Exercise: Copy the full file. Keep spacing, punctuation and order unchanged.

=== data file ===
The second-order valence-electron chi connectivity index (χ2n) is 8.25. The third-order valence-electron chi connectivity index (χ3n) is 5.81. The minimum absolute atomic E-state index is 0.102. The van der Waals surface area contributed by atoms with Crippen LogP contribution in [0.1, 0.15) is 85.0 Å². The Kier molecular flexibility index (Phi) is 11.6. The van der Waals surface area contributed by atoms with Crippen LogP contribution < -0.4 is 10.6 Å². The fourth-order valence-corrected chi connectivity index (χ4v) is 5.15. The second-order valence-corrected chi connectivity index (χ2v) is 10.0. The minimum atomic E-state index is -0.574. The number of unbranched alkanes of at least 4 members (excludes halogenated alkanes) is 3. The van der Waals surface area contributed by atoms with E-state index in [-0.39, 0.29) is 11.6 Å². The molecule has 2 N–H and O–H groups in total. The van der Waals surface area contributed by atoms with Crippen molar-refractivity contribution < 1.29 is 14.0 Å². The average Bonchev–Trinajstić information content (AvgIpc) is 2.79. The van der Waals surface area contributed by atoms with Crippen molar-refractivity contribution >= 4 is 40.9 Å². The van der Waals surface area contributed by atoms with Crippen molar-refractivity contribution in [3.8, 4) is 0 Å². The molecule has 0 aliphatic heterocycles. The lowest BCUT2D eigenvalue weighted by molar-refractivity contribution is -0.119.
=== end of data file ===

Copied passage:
The second-order valence-electron chi connectivity index (χ2n) is 8.25. The third-order valence-electron chi connectivity index (χ3n) is 5.81. The minimum absolute atomic E-state index is 0.102. The van der Waals surface area contributed by atoms with Crippen LogP contribution in [0.1, 0.15) is 85.0 Å². The Kier molecular flexibility index (Phi) is 11.6. The van der Waals surface area contributed by atoms with Crippen LogP contribution < -0.4 is 10.6 Å². The fourth-order valence-corrected chi connectivity index (χ4v) is 5.15. The second-order valence-corrected chi connectivity index (χ2v) is 10.0. The minimum atomic E-state index is -0.574. The number of unbranched alkanes of at least 4 members (excludes halogenated alkanes) is 3. The van der Waals surface area contributed by atoms with E-state index in [-0.39, 0.29) is 11.6 Å². The molecule has 2 N–H and O–H groups in total. The van der Waals surface area contributed by atoms with Crippen molar-refractivity contribution < 1.29 is 14.0 Å². The average Bonchev–Trinajstić information content (AvgIpc) is 2.79. The van der Waals surface area contributed by atoms with Crippen molar-refractivity contribution >= 4 is 40.9 Å². The van der Waals surface area contributed by atoms with Crippen molar-refractivity contribution in [3.8, 4) is 0 Å². The molecule has 0 aliphatic heterocycles. The lowest BCUT2D eigenvalue weighted by molar-refractivity contribution is -0.119.